Post by Tired Trying » 22 Jul 2012 19:20

Thanks Pineapple <:)>

That is great advice as I have been swithering into asking him to move out. I guess he is confused because he hasn't seen me like this before. I need to give him sometime to catch up.

I am glad your relationship is healing. I can understand at what you say about it being a work in progress. It takes years for the breakdown and probably almost as long to repair.

Joy
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Re: When loved ones drink and you don't

Post by Tired Trying » 22 Jul 2012 19:22

Paula

I hope your b/f will realise he has a one in a million partner. :)

Stand your ground, he may one day wake up and smell the coffee like we did.

Joy
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Re: When loved ones drink and you don't

Post by Tired Trying » 22 Jul 2012 19:37

Hereagain wrote:

My OH spent the last part of the week in hospital with suspected appendicitis but it turns out it is a kidney problem. He has a scan next week to see what is going on. He also has boils and I am now wondering if he has liver problems too. So yesterday (the day after coming out of hospital) he drinks five pints of lager! Wtf?!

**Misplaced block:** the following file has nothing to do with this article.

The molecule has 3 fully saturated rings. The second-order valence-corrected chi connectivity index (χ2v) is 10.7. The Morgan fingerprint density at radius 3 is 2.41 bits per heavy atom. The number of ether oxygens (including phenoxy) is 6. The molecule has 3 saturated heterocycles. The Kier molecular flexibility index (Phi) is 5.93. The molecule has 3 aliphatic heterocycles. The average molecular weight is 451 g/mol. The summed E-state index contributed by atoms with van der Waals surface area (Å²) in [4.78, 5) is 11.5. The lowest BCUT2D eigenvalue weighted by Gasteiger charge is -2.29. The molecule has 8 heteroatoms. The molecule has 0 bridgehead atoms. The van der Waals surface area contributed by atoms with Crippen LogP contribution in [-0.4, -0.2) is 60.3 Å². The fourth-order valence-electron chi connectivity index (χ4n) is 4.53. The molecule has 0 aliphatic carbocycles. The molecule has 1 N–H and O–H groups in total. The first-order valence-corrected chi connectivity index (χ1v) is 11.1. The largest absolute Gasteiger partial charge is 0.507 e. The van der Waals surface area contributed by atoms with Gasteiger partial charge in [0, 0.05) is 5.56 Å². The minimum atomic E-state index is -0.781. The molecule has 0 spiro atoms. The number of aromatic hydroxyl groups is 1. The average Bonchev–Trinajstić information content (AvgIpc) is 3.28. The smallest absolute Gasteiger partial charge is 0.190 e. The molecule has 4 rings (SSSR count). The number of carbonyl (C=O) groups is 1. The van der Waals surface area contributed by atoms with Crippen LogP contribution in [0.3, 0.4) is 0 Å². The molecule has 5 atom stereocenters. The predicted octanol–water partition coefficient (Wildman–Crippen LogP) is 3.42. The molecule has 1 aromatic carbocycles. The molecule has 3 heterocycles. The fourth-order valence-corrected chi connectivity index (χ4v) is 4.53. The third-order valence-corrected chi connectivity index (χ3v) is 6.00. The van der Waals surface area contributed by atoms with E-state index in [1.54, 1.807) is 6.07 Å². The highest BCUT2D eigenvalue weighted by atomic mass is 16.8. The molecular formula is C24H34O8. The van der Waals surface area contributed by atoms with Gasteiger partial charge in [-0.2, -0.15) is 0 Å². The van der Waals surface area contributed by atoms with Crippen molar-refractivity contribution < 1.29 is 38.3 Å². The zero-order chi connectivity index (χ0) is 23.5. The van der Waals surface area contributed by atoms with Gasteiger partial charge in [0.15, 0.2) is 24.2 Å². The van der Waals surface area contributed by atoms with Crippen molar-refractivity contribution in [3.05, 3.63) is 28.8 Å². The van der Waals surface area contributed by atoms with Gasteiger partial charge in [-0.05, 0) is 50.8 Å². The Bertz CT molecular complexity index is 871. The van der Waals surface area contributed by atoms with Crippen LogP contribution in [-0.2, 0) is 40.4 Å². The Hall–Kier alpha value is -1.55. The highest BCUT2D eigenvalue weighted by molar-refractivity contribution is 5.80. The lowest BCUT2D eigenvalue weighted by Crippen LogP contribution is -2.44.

I am beyond words really and last night he was saying how worried he is and almost courting sympathy - I wanted to scream why the hell are you drinking then?! We are due to go on holiday with my children in two weeks and I don t want to let them down but think I am going to grit my teeth until afterwards and then I know I have to make a decision about us. I probably sound really callous but I don t think I can stay with him while he continues this path :cry:

Sorry for venting but feel really fed up today as I truly believed I had got through to him but it seems not.
When my OH and me went on holiday at the end of May I said I didn't want to spend the whole time drinking.

Guess what....we did, I gave in....again.

I guess there is two ways of looking at it...go yourself with the kids and do some soul searching as to whether you want to stay together or go together on holiday and see if he can lay off the booze.

I know it sounds simple but I do think that sometimes in life we need to think of ourselves. <:)>

Joy
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Re: When loved ones drink and you don't

Post by Tired Trying » 22 Jul 2012 21:16

Thanks for that Winker, I hope my OH starts to think that way too. <:)>

Joy
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Re: When loved ones drink and you don't

Post by Hereagain » 23 Jul 2012 20:09

Me too Winker - it s good to know it can be done.